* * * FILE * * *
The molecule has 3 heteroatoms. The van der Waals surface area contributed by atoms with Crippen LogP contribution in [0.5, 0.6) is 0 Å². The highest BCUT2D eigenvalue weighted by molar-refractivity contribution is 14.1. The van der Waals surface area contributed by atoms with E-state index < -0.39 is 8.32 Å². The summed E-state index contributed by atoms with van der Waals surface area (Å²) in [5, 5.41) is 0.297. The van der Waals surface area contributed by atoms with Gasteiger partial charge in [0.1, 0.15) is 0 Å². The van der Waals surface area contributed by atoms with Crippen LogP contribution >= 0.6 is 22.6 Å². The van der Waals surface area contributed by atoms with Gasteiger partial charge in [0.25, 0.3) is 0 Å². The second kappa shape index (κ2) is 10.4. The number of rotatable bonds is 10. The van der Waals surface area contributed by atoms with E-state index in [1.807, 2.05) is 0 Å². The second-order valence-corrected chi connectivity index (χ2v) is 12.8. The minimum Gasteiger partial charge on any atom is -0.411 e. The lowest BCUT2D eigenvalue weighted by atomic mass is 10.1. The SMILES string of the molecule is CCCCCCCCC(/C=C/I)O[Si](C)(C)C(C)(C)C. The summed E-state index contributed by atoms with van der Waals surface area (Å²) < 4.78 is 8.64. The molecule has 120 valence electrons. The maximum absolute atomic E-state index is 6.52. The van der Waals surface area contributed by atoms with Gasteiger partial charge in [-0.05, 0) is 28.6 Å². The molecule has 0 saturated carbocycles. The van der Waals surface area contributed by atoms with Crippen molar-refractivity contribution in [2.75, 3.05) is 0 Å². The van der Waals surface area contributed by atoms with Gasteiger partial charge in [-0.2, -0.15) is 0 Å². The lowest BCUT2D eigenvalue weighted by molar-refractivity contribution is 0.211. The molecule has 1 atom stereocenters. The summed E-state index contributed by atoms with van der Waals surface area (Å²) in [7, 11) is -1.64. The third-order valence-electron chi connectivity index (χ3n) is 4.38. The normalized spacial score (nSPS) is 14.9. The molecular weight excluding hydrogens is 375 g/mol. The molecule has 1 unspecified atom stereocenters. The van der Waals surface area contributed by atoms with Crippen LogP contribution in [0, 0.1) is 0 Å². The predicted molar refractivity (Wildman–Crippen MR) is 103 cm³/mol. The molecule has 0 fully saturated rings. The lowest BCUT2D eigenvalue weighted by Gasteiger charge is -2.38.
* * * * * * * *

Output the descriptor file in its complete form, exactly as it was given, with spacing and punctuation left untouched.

The molecule has 3 heteroatoms. The van der Waals surface area contributed by atoms with Crippen LogP contribution in [0.5, 0.6) is 0 Å². The highest BCUT2D eigenvalue weighted by molar-refractivity contribution is 14.1. The van der Waals surface area contributed by atoms with E-state index < -0.39 is 8.32 Å². The summed E-state index contributed by atoms with van der Waals surface area (Å²) in [5, 5.41) is 0.297. The van der Waals surface area contributed by atoms with Gasteiger partial charge in [0.1, 0.15) is 0 Å². The van der Waals surface area contributed by atoms with Crippen LogP contribution >= 0.6 is 22.6 Å². The van der Waals surface area contributed by atoms with Gasteiger partial charge in [0.25, 0.3) is 0 Å². The second kappa shape index (κ2) is 10.4. The number of rotatable bonds is 10. The van der Waals surface area contributed by atoms with E-state index in [1.807, 2.05) is 0 Å². The second-order valence-corrected chi connectivity index (χ2v) is 12.8. The minimum Gasteiger partial charge on any atom is -0.411 e. The lowest BCUT2D eigenvalue weighted by atomic mass is 10.1. The SMILES string of the molecule is CCCCCCCCC(/C=C/I)O[Si](C)(C)C(C)(C)C. The summed E-state index contributed by atoms with van der Waals surface area (Å²) < 4.78 is 8.64. The molecule has 120 valence electrons. The maximum absolute atomic E-state index is 6.52. The van der Waals surface area contributed by atoms with Gasteiger partial charge in [-0.05, 0) is 28.6 Å². The molecule has 0 saturated carbocycles. The van der Waals surface area contributed by atoms with Crippen molar-refractivity contribution in [2.75, 3.05) is 0 Å². The van der Waals surface area contributed by atoms with Gasteiger partial charge in [-0.2, -0.15) is 0 Å². The lowest BCUT2D eigenvalue weighted by molar-refractivity contribution is 0.211. The molecule has 1 atom stereocenters. The summed E-state index contributed by atoms with van der Waals surface area (Å²) in [7, 11) is -1.64. The third-order valence-electron chi connectivity index (χ3n) is 4.38. The normalized spacial score (nSPS) is 14.9. The molecular weight excluding hydrogens is 375 g/mol. The molecule has 1 unspecified atom stereocenters. The van der Waals surface area contributed by atoms with Crippen LogP contribution in [0, 0.1) is 0 Å². The predicted molar refractivity (Wildman–Crippen MR) is 103 cm³/mol. The molecule has 0 fully saturated rings. The lowest BCUT2D eigenvalue weighted by Gasteiger charge is -2.38.